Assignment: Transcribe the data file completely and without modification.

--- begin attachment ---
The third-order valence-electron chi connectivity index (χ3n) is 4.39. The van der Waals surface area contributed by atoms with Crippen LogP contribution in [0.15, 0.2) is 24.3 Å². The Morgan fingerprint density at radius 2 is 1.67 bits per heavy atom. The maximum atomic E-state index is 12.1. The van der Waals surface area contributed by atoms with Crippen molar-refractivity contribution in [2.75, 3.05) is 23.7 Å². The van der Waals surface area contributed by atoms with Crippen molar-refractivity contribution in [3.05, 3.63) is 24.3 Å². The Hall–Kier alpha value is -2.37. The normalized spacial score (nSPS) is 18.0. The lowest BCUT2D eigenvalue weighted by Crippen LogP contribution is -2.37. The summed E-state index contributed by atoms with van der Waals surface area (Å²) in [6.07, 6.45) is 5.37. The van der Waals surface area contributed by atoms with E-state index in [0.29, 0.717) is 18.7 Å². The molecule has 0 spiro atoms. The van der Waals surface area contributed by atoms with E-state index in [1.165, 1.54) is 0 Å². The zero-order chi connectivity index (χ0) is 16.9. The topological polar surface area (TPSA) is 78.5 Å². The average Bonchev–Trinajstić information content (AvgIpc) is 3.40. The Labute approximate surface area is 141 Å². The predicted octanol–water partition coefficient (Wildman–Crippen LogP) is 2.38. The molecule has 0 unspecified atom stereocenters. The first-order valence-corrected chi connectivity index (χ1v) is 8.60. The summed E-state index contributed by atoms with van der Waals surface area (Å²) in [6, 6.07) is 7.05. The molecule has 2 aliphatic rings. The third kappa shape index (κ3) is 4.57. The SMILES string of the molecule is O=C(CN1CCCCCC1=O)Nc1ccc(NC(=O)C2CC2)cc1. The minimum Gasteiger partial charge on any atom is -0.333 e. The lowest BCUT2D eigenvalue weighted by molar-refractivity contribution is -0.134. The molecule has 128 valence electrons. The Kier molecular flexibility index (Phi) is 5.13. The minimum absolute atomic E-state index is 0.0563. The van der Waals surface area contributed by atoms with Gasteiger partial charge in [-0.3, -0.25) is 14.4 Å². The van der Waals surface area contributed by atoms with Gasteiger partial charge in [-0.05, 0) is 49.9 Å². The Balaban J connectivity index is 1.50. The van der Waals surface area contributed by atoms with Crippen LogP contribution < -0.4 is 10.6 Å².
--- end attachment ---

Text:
The third-order valence-electron chi connectivity index (χ3n) is 4.39. The van der Waals surface area contributed by atoms with Crippen LogP contribution in [0.15, 0.2) is 24.3 Å². The Morgan fingerprint density at radius 2 is 1.67 bits per heavy atom. The maximum atomic E-state index is 12.1. The van der Waals surface area contributed by atoms with Crippen molar-refractivity contribution in [2.75, 3.05) is 23.7 Å². The van der Waals surface area contributed by atoms with Crippen molar-refractivity contribution in [3.05, 3.63) is 24.3 Å². The Hall–Kier alpha value is -2.37. The normalized spacial score (nSPS) is 18.0. The lowest BCUT2D eigenvalue weighted by Crippen LogP contribution is -2.37. The summed E-state index contributed by atoms with van der Waals surface area (Å²) in [6.07, 6.45) is 5.37. The van der Waals surface area contributed by atoms with E-state index in [0.29, 0.717) is 18.7 Å². The molecule has 0 spiro atoms. The van der Waals surface area contributed by atoms with E-state index in [1.165, 1.54) is 0 Å². The zero-order chi connectivity index (χ0) is 16.9. The topological polar surface area (TPSA) is 78.5 Å². The average Bonchev–Trinajstić information content (AvgIpc) is 3.40. The Labute approximate surface area is 141 Å². The predicted octanol–water partition coefficient (Wildman–Crippen LogP) is 2.38. The molecule has 0 unspecified atom stereocenters. The first-order valence-corrected chi connectivity index (χ1v) is 8.60. The summed E-state index contributed by atoms with van der Waals surface area (Å²) in [6, 6.07) is 7.05. The molecule has 2 aliphatic rings. The third kappa shape index (κ3) is 4.57. The SMILES string of the molecule is O=C(CN1CCCCCC1=O)Nc1ccc(NC(=O)C2CC2)cc1. The minimum Gasteiger partial charge on any atom is -0.333 e. The lowest BCUT2D eigenvalue weighted by molar-refractivity contribution is -0.134. The molecule has 128 valence electrons. The Kier molecular flexibility index (Phi) is 5.13. The minimum absolute atomic E-state index is 0.0563. The van der Waals surface area contributed by atoms with Gasteiger partial charge in [-0.3, -0.25) is 14.4 Å². The van der Waals surface area contributed by atoms with Gasteiger partial charge in [-0.05, 0) is 49.9 Å². The Balaban J connectivity index is 1.50. The van der Waals surface area contributed by atoms with Crippen LogP contribution < -0.4 is 10.6 Å².